Blasts targeting Shiites kill nearly 50
Militant bombings in Pakistan killed dozens of people across the country in attacks that overshadowed a visit by the British prime minister and underscored the array of threats facing Prime Minister Nawaz Sharif's new government. In the city of Quetta, the capital of Baluchistan province and the center of a violent campaign by Sunni militants against the Shiite Hazara minority, a suicide bomber detonated explosives near a mosque on Sunday evening, killing at least 28 people, officials said. No specific group claimed responsibility, though officials attributed the attack to Lashkar-e-Jhangvi, an outlawed group that has killed hundreds of Hazaras there in recent years. Nine women and several children were among the dead in the mosque blast, said the city police chief. Initial reports indicated a hand grenade caused the first blast, forcing people to run in the direction of the mosque, where a suicide bomber detonated his explosives, another officer said.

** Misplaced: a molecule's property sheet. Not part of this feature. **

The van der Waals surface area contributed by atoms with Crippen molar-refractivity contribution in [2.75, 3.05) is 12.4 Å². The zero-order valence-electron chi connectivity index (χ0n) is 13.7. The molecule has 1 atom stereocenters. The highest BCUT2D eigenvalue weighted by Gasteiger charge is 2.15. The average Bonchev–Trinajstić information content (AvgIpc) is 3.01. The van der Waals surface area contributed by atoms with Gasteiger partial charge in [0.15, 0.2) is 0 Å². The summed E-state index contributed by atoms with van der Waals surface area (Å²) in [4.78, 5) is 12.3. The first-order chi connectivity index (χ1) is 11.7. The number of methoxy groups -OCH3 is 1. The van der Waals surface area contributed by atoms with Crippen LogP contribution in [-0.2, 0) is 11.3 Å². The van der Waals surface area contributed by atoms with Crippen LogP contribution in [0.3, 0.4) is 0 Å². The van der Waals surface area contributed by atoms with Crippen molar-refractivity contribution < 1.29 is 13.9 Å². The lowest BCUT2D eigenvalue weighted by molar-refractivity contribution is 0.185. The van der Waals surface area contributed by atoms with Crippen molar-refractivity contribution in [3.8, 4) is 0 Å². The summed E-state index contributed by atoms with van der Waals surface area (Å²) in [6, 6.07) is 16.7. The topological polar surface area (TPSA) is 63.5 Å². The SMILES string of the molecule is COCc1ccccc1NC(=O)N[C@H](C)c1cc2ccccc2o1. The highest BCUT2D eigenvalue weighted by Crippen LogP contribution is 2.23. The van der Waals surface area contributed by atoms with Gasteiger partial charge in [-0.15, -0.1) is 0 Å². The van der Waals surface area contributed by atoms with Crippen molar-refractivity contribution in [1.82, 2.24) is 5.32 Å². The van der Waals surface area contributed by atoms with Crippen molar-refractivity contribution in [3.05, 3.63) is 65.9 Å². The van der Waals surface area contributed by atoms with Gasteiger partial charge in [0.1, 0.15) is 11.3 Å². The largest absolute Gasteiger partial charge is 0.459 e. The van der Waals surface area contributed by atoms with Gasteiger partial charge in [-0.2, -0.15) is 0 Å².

Protesters converge on soccer stadium
More than 5,000 anti-government protesters marched near the Maracana stadium before a major international match, venting their anger about the billions of dollars the government is spending on major sporting events rather than public services. About a half-hour before the match started, small clashes between police and protesters who massed at security blockades broke out.
Battered economy and all, nation joins E.U.
Croatia joined the European Union at midnight Sunday as the bloc's 28th member and the second from the once war-torn former Yugoslavia. "We are here on this historic night. It was your desire to join E.U., and your hard work has made this possible," the president of the European Commission, José Manuel Barroso, told thousands of revelers in central Zagreb. With its battered economy, Croatia has joined the European Union with concerns over whether it is fully prepared to face the competition of the open market.
U.S. toll in Afghanistan lowest in five years
The shift to Afghan security forces leading in combat and the ongoing reduction of U.S. troops here drove American combat deaths to their lowest number in five years for the first half of 2013. In the first six months of the year, 72 Americans were killed in combat in Afghanistan, according to iCasualties.org., a website that tracks military deaths. The last year when the number of dead was for the comparable period was 2008. The worst year for U.S. troops was 2010, when 499 Americans died.